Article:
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The Egghead in the Eagles' Owner's Box


When NFL owners meet, the armchairs quickly fill with tycoons of businesses ranging from consumer credit to used cars. It may be a gathering of big heads--but not eggheads. In fact, Philadelphia Eagles owner Jeffrey Lurie is the only PhD in the room.

Any doubts about whether the resident brainiac can win football games, though, have been put to rest. Leaning on Andy Reid, last year's NFL coach of the year, and quarterback Donovan McNabb, the Eagles have a shot at the Super Bowl. After logging their second straight 11-5 season, they thumped Tampa Bay on Jan. 12 by 31-9 to move to the second round of postseason play. Two more victories and the team heads for New Orleans--its first championship appearance in 21 years.

Lurie and his aides have been no slouches on the sidelines, either. Last March, the Eagles moved into the NovaCare Complex, a $37 million training complex. Two months later, ground was broken for a $500 million stadium set to open in South Philly in 2003--with nearly $200 million of the tab picked by the city and state. Says former Philly Mayor Ed Rendell: "When the Eagles are in the playoffs...you could raise the wage tax and nobody'd notice."

The slight, contemplative Lurie, who bought the Eagles in 1994 for about $195 million, then a record for a sports franchise, sometimes behaves more like a Peace Corps volunteer than a football owner. In the NovaCare Complex lobby, he has installed a hall of heroes photo display honoring Martin Luther King Jr., Mother Teresa, and Jonas Salk. "Jeffrey is different and distinct," says NFL Commissioner Paul Tagliabue. "But he also comes from a family with a very deep business tradition."

Lurie grew up in Boston, the grandson of Philip Smith, a movie-theater operator whose General Cinema made a fortune. The family parlayed that into even more lucrative stakes in such companies as Neiman Marcus Group and Harcourt General, sold last year to Anglo-Dutch publisher Reed Elsevier for $4.5 billion.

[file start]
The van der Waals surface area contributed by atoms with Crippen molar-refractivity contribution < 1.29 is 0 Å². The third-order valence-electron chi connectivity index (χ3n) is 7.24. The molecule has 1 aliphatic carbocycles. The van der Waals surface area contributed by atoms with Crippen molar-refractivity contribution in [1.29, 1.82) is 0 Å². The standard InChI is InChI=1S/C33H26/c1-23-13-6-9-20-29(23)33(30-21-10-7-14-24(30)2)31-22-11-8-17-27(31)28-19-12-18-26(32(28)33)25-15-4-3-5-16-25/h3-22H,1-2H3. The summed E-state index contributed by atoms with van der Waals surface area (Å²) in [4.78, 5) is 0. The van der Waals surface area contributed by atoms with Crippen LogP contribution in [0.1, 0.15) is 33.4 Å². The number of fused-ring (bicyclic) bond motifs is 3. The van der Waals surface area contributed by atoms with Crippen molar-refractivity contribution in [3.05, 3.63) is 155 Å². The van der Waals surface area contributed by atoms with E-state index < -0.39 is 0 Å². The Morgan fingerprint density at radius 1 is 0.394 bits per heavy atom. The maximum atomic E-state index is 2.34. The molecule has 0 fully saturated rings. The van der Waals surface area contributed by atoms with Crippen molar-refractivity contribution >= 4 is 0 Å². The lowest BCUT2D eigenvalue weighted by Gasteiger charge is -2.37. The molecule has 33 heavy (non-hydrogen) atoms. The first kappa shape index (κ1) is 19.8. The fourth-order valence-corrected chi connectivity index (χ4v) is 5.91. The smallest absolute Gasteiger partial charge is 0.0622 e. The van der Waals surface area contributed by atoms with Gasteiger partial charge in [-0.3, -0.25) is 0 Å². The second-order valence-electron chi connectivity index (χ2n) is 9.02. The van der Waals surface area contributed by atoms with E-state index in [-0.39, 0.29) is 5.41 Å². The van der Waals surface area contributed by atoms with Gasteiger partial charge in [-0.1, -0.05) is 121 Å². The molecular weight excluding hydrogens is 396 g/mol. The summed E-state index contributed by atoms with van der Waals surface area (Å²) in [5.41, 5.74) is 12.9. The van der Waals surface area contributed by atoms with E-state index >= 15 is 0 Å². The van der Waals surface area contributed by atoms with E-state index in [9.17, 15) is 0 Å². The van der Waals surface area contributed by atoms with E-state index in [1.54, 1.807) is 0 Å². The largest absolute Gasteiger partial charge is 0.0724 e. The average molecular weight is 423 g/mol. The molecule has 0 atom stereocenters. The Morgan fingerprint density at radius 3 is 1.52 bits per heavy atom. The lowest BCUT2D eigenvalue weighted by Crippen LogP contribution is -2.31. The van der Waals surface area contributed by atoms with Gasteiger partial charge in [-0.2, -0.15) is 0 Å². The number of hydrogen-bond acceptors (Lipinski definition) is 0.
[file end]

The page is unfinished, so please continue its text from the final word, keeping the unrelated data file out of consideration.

For a kid, the movie business had its perks--like free passes for his friends. But Lurie's most vivid childhood memories revolve around sports--often big games he attended with his father, Morris, who died of kidney cancer in 1961 when young Jeff was 9.

After getting a PhD in social policy, Lurie opened Chestnut Hill Productions and went to Hollywood to champion films with a social wallop. But mostly, Chestnut Hill turned out turkeys that got walloped. As setbacks mounted, Lurie began looking for a new career. "It's like somebody from a family of doctors who goes into medicine and discovers he should have been a painter," says John Bard Manulis, who worked with Lurie on several films.

After a losing bid to Robert Kraft for the New England Patriots, Lurie contacted Norman Braman, then-owner of the Eagles. He startled Braman with a request--rare for a prospective owner--to send him game films from the previous year. "That's Jeffrey. He's very knowledgeable about the game," says New York Giants co-owner Robert Tisch, a friend of Lurie's family.

While Lurie insists he's no football expert, his office in the NovaCare Complex overlooks the manicured practice fields, allowing him to watch daily workouts. And after each game, he quizzes Reid. Former Eagles staffers groan when asked about the boss's butting-in, though Lurie gives the impression he's always hands-off. "When an owner starts to evaluate talent," he says, "you reach some irrational decisions at times." There is, however, one decision Lurie would love to be making in February: how to find room next to Mother Teresa for a Super Bowl trophy. By Mark Hyman in Philadelphia


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